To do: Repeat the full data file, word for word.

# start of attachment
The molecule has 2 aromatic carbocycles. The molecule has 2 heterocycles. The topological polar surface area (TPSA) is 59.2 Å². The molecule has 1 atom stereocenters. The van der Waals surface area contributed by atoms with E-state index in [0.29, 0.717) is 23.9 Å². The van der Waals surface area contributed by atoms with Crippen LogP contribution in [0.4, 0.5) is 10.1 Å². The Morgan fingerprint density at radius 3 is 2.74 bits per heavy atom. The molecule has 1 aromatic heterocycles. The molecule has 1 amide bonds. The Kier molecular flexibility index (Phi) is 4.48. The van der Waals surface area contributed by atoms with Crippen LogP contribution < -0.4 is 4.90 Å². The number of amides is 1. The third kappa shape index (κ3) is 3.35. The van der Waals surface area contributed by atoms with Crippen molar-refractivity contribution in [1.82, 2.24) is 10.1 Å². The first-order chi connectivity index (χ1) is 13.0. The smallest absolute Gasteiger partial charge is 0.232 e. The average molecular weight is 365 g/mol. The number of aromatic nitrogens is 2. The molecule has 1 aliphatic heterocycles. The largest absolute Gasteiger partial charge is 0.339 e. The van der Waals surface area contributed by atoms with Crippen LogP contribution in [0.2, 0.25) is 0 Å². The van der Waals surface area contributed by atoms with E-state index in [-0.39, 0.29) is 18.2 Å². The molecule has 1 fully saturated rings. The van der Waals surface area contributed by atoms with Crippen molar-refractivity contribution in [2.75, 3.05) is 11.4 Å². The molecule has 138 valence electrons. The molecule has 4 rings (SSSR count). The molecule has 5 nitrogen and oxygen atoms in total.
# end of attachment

The molecule has 2 aromatic carbocycles. The molecule has 2 heterocycles. The topological polar surface area (TPSA) is 59.2 Å². The molecule has 1 atom stereocenters. The van der Waals surface area contributed by atoms with E-state index in [0.29, 0.717) is 23.9 Å². The van der Waals surface area contributed by atoms with Crippen LogP contribution in [0.4, 0.5) is 10.1 Å². The Morgan fingerprint density at radius 3 is 2.74 bits per heavy atom. The molecule has 1 aromatic heterocycles. The molecule has 1 amide bonds. The Kier molecular flexibility index (Phi) is 4.48. The van der Waals surface area contributed by atoms with Crippen LogP contribution < -0.4 is 4.90 Å². The number of amides is 1. The third kappa shape index (κ3) is 3.35. The van der Waals surface area contributed by atoms with Crippen molar-refractivity contribution in [1.82, 2.24) is 10.1 Å². The first-order chi connectivity index (χ1) is 13.0. The smallest absolute Gasteiger partial charge is 0.232 e. The average molecular weight is 365 g/mol. The number of aromatic nitrogens is 2. The molecule has 1 aliphatic heterocycles. The largest absolute Gasteiger partial charge is 0.339 e. The van der Waals surface area contributed by atoms with Crippen LogP contribution in [0.2, 0.25) is 0 Å². The van der Waals surface area contributed by atoms with E-state index in [-0.39, 0.29) is 18.2 Å². The molecule has 1 fully saturated rings. The van der Waals surface area contributed by atoms with Crippen molar-refractivity contribution in [2.75, 3.05) is 11.4 Å². The molecule has 138 valence electrons. The molecule has 4 rings (SSSR count). The molecule has 5 nitrogen and oxygen atoms in total.